An Indian Geosynchronous Satellite Launch Vehicle lifted off Monday with the first in a new generation of upgraded regional navigation satellites designed to be interoperable with other countries’ global navigation networks.
The GSLV Mk.2 rocket deployed the NVS 01 satellite into orbit to join India’s fleet of navigation spacecraft covering the Indian subcontinent and neighboring regions, augmenting coverage provided by global navigation satellite fleets operated by the United States, Russia, China, and Europe.
The nearly 170-foot-tall (51.7-meter) rocket took off at 1:12 a.m. EDT (0512 UTC) from the Second Launch Pad at the Satish Dhawan Space Center, located on Sriharikota Island on the Bay of Bengal approximately 50 miles (80 kilometers) north of Chennai. Liftoff occurred at 10:42 a.m. local time at the launch site.
The 27-hour countdown began Sunday. Ground crews filled the rocket’s second stage and four liquid-fueled boosters with storable hydrazine and nitrogen tetroxide propellants, according to the Indian Space Research Organization. In a reversal of the design of most launchers, the GSLV’s core stage burns pre-packed solid propellant, while its strap-on boosters consume liquid fuel.
The GSLV’s cryogenic third stage received its load of super-cold liquid hydrogen and liquid oxygen in the final hours of the countdown Monday ahead of liftoff of India’s fourth orbital launch of the year.
The sole payload aboard the GSLV Mk.2 rocket was the 4,920-pound (2,232-kilogram) NVS 01 navigation satellite, an Indian-built spacecraft heading for a position in geostationary orbit more than 22,000 miles (nearly 36,000 kilometers) over the equator. The rocket’s hydrogen-fueled third stage injected the NVS 01 satellite into an on-target elongated transfer orbit, and the spacecraft will use its own propulsion to circularize its orbit in the coming weeks, ISRO said.
NVS 01 is the first in a second-generation series of satellites for India’s domestically-developed regional navigation system, called Navigation with Indian Constellation, or NavIC. The network is also called the Indian Regional Navigation Satellite System.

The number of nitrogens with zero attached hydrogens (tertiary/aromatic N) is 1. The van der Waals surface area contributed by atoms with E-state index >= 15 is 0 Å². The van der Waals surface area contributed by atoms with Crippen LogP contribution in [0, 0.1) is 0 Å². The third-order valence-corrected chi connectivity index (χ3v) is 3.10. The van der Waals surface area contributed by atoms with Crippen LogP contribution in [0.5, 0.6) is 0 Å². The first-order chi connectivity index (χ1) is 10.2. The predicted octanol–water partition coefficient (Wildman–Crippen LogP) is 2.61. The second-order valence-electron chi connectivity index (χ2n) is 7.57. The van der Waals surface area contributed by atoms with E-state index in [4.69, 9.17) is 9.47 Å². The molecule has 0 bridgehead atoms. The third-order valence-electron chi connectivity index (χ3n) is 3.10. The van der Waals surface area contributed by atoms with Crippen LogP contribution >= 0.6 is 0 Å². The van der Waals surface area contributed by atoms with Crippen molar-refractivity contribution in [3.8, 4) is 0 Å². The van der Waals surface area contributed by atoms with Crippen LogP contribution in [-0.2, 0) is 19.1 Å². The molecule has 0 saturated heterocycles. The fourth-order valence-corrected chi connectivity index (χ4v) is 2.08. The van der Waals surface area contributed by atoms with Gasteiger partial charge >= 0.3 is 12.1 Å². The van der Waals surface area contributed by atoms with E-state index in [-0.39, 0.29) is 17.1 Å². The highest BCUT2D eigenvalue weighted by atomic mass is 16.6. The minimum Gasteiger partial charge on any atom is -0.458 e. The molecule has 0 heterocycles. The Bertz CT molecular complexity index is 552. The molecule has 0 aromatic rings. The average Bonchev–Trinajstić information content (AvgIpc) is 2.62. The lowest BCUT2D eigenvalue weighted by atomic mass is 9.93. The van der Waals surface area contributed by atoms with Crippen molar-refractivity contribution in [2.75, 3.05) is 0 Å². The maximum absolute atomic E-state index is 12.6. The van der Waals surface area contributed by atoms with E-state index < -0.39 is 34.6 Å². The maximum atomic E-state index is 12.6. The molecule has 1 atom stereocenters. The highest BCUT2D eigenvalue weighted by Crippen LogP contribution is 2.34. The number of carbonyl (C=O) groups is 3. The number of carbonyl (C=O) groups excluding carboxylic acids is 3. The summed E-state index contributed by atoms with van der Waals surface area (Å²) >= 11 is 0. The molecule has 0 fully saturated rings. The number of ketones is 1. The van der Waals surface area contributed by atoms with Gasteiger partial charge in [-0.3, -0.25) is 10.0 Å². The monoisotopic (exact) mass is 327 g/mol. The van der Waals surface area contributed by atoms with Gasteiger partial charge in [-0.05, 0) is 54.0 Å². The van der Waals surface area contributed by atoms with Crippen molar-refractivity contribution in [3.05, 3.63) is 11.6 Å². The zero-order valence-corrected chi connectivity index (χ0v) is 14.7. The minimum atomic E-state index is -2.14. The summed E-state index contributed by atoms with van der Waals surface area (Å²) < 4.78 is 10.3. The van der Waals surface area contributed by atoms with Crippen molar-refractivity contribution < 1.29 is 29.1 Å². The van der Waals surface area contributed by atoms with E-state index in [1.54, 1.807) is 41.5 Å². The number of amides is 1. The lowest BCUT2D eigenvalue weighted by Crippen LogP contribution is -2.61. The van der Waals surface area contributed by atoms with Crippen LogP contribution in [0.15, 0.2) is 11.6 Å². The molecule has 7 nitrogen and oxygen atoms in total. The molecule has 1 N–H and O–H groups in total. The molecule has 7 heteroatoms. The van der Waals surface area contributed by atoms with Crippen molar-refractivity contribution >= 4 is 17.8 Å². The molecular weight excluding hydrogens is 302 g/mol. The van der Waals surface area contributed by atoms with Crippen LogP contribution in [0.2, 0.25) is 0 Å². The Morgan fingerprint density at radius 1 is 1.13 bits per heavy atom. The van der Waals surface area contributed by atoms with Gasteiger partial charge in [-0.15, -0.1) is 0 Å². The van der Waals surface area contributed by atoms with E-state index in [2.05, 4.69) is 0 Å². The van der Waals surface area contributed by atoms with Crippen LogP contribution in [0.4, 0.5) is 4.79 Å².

India launched nine first-generation navigation satellites from 2013 through 2018, with each one flying on the country’s smaller Polar Satellite Launch Vehicle. The second-generation NVS satellites are larger in size and mass, requiring use of the heavier GSLV.
The GSLV Mk.2 rocket’s third stage released the NVS 01 satellite into orbit about 18 minutes after launch. Data from the rocket confirmed the GSLV Mk.2 placed its payload into a good orbit, according to S. Somanath, chairman of ISRO.
ISRO confirmed the NVS 01 satellite unfurled its power-generating solar panels a few minutes after the spacecraft separated from the GSLV Mk.2 rocket. NVS 01 is heading for geosynchronous orbit at an inclination of about 5 degrees to the equator, where it will join the operational satellites that make up the Indian Regional Navigation Satellite System.
ISRO said in 2021 the NVS 01 satellite will replace the the IRNSS 1G satellite, which suffered problems with its navigation payload.
Six of India’s first-generation navigation satellites are currently providing positioning and timing services. One was lost in a launch failure in 2017, and two more encountered technical problems with their atomic clocks, which the satellites use to time-tag their L-band navigation signals to help measure distance between the spacecraft and a user on the ground.
The new NVS satellites will debut a new Indian-made atomic clock design to replace the Swiss-made clocks on older satellites, and the new generation of spacecraft will incorporate a new L-band signal, called L1, alongside the existing L5 signal.
In remarks after Monday’s launch, Somanath said the new-generation satellites have more secure navigation signals and will be more civilian-friendly.
“This is one of five series of satellites in this new configuration that are to be launched,” Somanath said.
“The launch of NVS 01 is an event which all of us in the navigation community have been looking forward to for quite some time because of two reasons,” said KVS Bhaskar, ISRO’s satellite director for Monday’s mission. “One is we are including the popular civilian band L1, and the inclusion of this band will make us interoperable with international operators. The second, and the most important reason, is we have included our very own indigenous atomic clock.”
“We are going to make this NavIC system fully functional and operational for the benefit of this nation,” Somanath said. “There’s a huge amount of opportunity that is waiting for us to exploit in the future.”
The launch Monday was the 15th flight of India’s GSLV Mk.2 rocket, which has been upgraded since its debut in 2001 to use more powerful engines and an Indian-built upper stage to replace the Russian unit used on the initial GSLV flights. It was also be the first launch of a GSLV Mk.2 rocket since a launch failure in 2021.
Investigators probing the 2021 launch failure determined a leaky vent and relief valve on the GSLV Mk.2’s cryogenic third stage diminished pressure levels in the upper stage’s liquid hydrogen fuel tank. The third stage engine failed to ignite, and the rocket and its Earth observation satellite payload fell back to Earth.
“I’m very happy that the corrections, the modifications, in the cryogenic stage that we have done in this phase, as well as the lessons that we learned out of it to make our cryogenic stage more reliable, have really made benefits,” Somanath said.
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